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CNN lists top 5 dishes in Hanoi for foreign visitors

Released at: 16:37, 27/02/2019

CNN lists top 5 dishes in Hanoi for foreign visitors

The dish of Pho. Photo: CNN

Network recommends five best dishes in capital as it hosts Trump-Kim Summit.

by Le Diem

CNN has recommended five of the best dishes in Hanoi for foreign visitors to try, as the Trump-Kim Summit takes place in Vietnam’s capital.

With more than a thousand years of history and a rich culture, Hanoi is known for its diverse cuisine. The world-famous “pho” (beef noodle soup) and “bun cha”, which former President Barack Obama’s enjoyed during his visit in 2016 and is made up of bits of marinated, charcoal-grilled pork patties and pork slices in a dipping sauce with rice noodles and herb garnishes, were mentioned as must-try street food.

But CNN strongly recommended five other dishes among the hundreds available in the city’s diverse food scene.

The first was “cha ca” (fish cooked with turmeric and dill). The dish is so exceptional there is a street in the capital dedicated to it - Cha Ca Street in Hoan Kiem district. Along this busy road, where spiderwebs of exposed electrical wires hang overhead, dozens of specialists compete to sell the best “cha ca” - crispy turmeric-marinated fish that’s fried tableside in a pan with herbs. The most famous on this strip is Cha Ca La Vong at 14 Cha Ca Street, one of the oldest eateries in Hanoi and the first to set up shop on the street over a century ago. The dish itself dates back more than 130 years. It was first invented by the local Doan family, who served the special meal to troops during French colonial rule.

Cha ca (Photo: CNN)

The second was “banh tom” (shrimp cake), which is made from freshwater crayfish or shrimp from West Lake and flour and sweet potato. Instead of grinding the shrimp into a paste (like a fish ball), it’s usually left whole, sitting atop the crunchy cakes. The dish is typically served with lettuce leaves for wrapping, plus chili, lime juice, and fish sauce for dipping. “Banh tom” is thought to have become common in the 1930s when small street vendors began congregating along Thanh Nien Street, the road that separates West Lake and Truc Bach Lake.

As the hawkers garnered popularity, the government later combined many of the stalls and opened one big restaurant on the lakefront. Today, the restaurant remains a fixture on Thanh Nien Street and still draws a steady stream of friends and families gathering for slow afternoons full of crispy, savory shrimp cakes, chilled local draft beer, and front-row seats to the lake.

Banh tom (Photo: CNN)

The next was “bun ca” (fish noodle soup). Fresh and light, “bun ca” combines fried fishcakes, dill, tomatoes, green onions, and perilla, a mint-like herb. It can be found everywhere at lunchtime.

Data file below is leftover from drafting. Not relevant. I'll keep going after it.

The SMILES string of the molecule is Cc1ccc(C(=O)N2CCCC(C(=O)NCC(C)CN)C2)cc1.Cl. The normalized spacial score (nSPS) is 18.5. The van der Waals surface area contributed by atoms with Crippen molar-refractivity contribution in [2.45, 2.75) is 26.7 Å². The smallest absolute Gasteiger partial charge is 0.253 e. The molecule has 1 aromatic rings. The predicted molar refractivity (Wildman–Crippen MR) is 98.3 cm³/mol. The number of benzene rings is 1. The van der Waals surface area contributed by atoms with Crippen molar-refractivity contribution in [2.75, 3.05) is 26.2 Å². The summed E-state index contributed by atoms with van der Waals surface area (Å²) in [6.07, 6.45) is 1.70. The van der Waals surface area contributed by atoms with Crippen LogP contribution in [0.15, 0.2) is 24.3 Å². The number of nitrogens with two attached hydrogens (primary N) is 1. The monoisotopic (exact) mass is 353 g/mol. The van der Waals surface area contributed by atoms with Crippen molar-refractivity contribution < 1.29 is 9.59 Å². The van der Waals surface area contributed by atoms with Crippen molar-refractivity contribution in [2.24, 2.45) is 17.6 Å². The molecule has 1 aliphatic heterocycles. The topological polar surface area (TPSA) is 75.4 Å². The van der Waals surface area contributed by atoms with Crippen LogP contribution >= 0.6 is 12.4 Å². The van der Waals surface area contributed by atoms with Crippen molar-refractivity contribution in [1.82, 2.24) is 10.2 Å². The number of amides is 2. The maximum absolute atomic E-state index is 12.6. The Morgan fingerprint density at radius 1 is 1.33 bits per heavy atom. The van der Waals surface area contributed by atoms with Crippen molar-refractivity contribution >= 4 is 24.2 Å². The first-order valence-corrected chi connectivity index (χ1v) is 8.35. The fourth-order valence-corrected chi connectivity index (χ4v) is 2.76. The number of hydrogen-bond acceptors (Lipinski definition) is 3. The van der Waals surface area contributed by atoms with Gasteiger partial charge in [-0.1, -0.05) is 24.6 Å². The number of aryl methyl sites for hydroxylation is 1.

Mark Lowerson, founder of Hanoi Street Tours, pointed to a vendor west of the Old Quarter called Van at 105 Quan Thanh Street, Ba Dinh district, who specializes in the dish he believes is the best in town, with two types of noodles for your choice of steamed or fried fish.

Bun ca (Photo: CNN)

Another type of noodle dish on the list was “bun rieu cua” (crab noodle soup), a meat or seafood vermicelli soup with a distinctive crimson color. The broth gets its appearance from tomato paste and annatto oil, made from achiote tree seeds. Freshwater crabmeat and blanched tomatoes are the soup’s star players. Tamarind paste lends sourness to the broth, while airy bits of fried tofu contribute crunch.

Depending on the region, “bun rieu cua” might also come topped with beef, pork, snails or fish. Vermicelli noodles swim in the soup, adding balance to a dish that’s both colorful and light. Add to that the requisite plateful of lime wedges, chili and greens, like banana blossoms and mint, and you have a perfect meal, according to CNN. It recommended a street stall run by Ms. Thu in Tho Xuong laneway, near St. Joseph’s Cathedral in Hoan Kiem district.

Bun rieu cua (Photo: CNN)

Last but not least is not food but a drink - “ca phe trung” (egg coffee), a Hanoi specialty in which a creamy soft, meringue-like egg white foam is perched on dense Vietnamese coffee.

While destinations across the city now serve it, the humble Cafe Giang at 39 Nguyen Huu Huan in Hoan Kiem district claims to have invented it.

There are hot and cold versions. The latter is served as a yellow concoction in a small glass. It’s consumed with a spoon and tastes almost like coffee flavored ice cream - more like a dessert than coffee. Meanwhile, the hot version comes resting in a small dish of hot water to maintain its temperature. The strong coffee taste at the bottom of the cup seeps through the egg, the yellow layer on top, and is quite thick and sweet though not sickly.

Ca phe trung (Photo: CNN)

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